Overall, I like “In a World,” actress Lake Bell’s comedy that indicts sexism in the voice-over industry, but it contains one problematic scene. In it, a studio bigwig played by women’s rights activist Geena Davis critiques a thinly disguised version of “The Hunger Games” films. “Let me level with you,” she says. “This pseudo-feminist, fantasy-tween, chick-lit bullshit is a devolution of the female mission and a cancer to the intelligence of young women.”
As “The Hunger Games: Mockingjay – Part 2,” the final (and hyper-punctuated) installment in the four-film series adapted from Suzanne Collins’s best-selling book trilogy, hits theaters this week, I thought about how much I disagreed with these words. To usurp Bell’s titular phrase, in a world in which young girls – everyone who identifies as female, really – are routinely condescended to and manipulated by popular media, the “Hunger Games” franchise stands out as a shining exception. More than that, it charismatically instructs a new generation (one for whom the activism of the 1960s is but a twinkle in their grandparents’ eyes) that hegemonies can be toppled if we behave courageously and selflessly.
There are, of course, less lofty reasons why “The Hunger Games” franchise is so beloved – and it is beloved, and not just by young women. For one thing, this young adult series has got the action, Jackson – scene upon scene of ass-kicking ladies and gents who have been more expertly photographed with every consecutive film. (The lenswork was a little sketchy in the first one.) There’s also the fascinatingly punk rock-Louis XIV-style costume and makeup design (pink eyebrows, facial jewels, feathered headdresses) of the let-’em-eat-cake Capitol denizens. There’s teen cinema’s juiciest love triangle since the “Twilight” films, complete with cute boys: strapping Gale (Liam Hemsworth) and sweetie pie Peeta (Josh Hutcherson). And there’s the extraordinary casting across the board: a bewigged Stanley Tucci as blood-curdling host Caesar Flickerman; the late Philip Seymour Hoffman as Machiavellian game designer Plutarch (he makes a small posthumous appearance in “Mockingjay – Part 2,” and it’s a great one); Julianne Moore as a lesser-of-two-evils leader with a Hillary Clinton bob (hmmm); Donald Sutherland as the thrillingly macabre President Snow; Lenny Kravitz as subversive designer Cinna; Jena Malone, more liberated as the unlikeable Games victor Johanna than she’s been since her “Stepmom” stint; and the ever-versatile Jeffrey Wright as the mechanical genius Beetee. The list is endless, and for once you get the sense that these high-caliber stars have been seduced by more than the fat paycheck offered by a big-studio project. They have also been drawn to the social justice messages that are more supertext than subtext in both the films and the books.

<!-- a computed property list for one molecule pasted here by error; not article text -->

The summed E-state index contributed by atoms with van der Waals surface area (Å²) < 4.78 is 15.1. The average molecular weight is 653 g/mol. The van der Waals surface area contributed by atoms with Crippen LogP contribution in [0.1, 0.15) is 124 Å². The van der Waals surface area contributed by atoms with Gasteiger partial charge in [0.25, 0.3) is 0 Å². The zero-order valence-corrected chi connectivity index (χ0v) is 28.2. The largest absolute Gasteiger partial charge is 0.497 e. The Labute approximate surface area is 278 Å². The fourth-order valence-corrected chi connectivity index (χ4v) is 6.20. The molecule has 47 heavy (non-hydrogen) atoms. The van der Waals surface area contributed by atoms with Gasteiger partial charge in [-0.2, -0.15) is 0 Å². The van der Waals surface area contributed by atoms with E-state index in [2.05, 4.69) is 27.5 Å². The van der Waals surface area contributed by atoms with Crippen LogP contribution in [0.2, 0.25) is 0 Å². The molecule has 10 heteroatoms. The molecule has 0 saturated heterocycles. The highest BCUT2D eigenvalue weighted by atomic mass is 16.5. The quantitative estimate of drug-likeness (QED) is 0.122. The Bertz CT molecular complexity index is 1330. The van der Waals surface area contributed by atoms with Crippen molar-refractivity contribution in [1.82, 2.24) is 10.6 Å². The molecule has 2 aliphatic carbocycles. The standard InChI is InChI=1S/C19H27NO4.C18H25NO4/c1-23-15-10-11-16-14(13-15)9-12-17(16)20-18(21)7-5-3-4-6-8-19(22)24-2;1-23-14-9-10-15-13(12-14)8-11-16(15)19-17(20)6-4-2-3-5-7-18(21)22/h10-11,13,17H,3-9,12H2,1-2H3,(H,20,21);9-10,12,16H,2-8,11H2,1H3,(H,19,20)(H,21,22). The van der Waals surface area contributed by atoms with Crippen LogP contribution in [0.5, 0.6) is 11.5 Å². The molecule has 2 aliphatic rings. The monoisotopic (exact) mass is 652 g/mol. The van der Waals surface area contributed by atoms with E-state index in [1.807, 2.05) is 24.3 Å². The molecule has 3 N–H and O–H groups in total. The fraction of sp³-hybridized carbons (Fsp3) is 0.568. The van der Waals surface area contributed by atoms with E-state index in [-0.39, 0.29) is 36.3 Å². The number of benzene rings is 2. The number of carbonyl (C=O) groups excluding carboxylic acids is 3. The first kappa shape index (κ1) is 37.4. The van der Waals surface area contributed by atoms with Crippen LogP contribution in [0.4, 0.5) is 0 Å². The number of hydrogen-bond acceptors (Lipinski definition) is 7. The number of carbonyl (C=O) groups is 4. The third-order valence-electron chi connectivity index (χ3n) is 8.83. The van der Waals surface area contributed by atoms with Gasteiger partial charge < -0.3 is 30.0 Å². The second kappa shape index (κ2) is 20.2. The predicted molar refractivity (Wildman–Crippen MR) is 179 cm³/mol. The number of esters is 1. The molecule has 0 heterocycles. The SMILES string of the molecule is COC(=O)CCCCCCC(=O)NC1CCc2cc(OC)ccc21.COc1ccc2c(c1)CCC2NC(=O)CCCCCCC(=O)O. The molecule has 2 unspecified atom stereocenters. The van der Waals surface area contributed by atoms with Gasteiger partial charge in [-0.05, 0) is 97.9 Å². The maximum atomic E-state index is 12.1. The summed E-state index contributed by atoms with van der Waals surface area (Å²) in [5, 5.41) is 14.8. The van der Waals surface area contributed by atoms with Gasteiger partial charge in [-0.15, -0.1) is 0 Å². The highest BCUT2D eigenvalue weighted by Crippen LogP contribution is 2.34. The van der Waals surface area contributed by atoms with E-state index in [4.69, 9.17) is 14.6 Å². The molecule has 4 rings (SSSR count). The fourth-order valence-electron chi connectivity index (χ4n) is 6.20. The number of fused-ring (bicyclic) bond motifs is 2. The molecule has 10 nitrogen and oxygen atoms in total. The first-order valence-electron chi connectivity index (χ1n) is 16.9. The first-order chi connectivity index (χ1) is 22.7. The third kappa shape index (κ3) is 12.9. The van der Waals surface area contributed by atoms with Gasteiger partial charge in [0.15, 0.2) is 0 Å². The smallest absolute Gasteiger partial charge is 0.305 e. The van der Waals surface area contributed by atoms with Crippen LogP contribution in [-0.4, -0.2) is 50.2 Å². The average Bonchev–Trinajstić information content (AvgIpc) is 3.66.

But I’m burying the lede, which is the great Jennifer Lawrence, the first true female megastar that Hollywood has produced since Julia Roberts’s toothy grin hit multiplexes. Whereas Roberts was the poster child for the unthreatening brand of femininity upon which 1990s popular culture dined, Lawrence offers something chewier and more unabashedly powerful. First entering the public eye as the teenaged defender of her family in the Appalachian indie drama “Winter’s Bone,” she channels that fortitude for Katniss, the “Hunger Games” principal who leads the working people of her country to revolution.
As the “Hunger Games’ has swelled in popularity, Lawrence’s star has risen with it, and by now she’s a modern goddess: a broad-backed, high-cheekboned, no-frills super-heroine for a generation that still hasn’t been granted a contemporary Wonder Woman. Certainly the series’ built-in critique of the media is rendered even more meta by the way J-Law has been forced to cultivate her own persona in the public eye. Like Katniss, she is willing to lead rather than merely follow: In between her arguably intentional Lucille Ball-style red-carpet goofs, she’s spoken out on touchy subjects like the trap of female likeability and the gender pay gap.
By giving us this formidable woman and the dystopia she inhabits, the “Hunger Games” franchise has offered an important – and increasingly rare – model of what it means to come of age. In this world, young and old alike pursue an adulthood that is achieved through acts of bravery, kindness, and self-sacrifice rather than chronology. They also renounce totalitarianism, violence, greed, economic inequities, and the commodification of revolutionary heroes – so much so that Katniss’s ultimate act of rebellion is to dismantle a broadcast of the Games with her legendary bow and arrow. There could be no more overt – nor more ironic – homage to Gil Scott-Heron’s famous cry: “The revolution will not be televised.”
With the final film in the “Hunger Games” series, we are shown once again that there always will be reasons to fight the good fight. This series’ belief in its audience – in our desire to be woken up rather than entertained, in the bravery of ordinary folks, in young people’s ability to implement important change, in unequivocal female power – is as unwavering as Katniss’s gaze. And why not? Really, we all can be The Mockingjay.
This was originally published in Word and Film.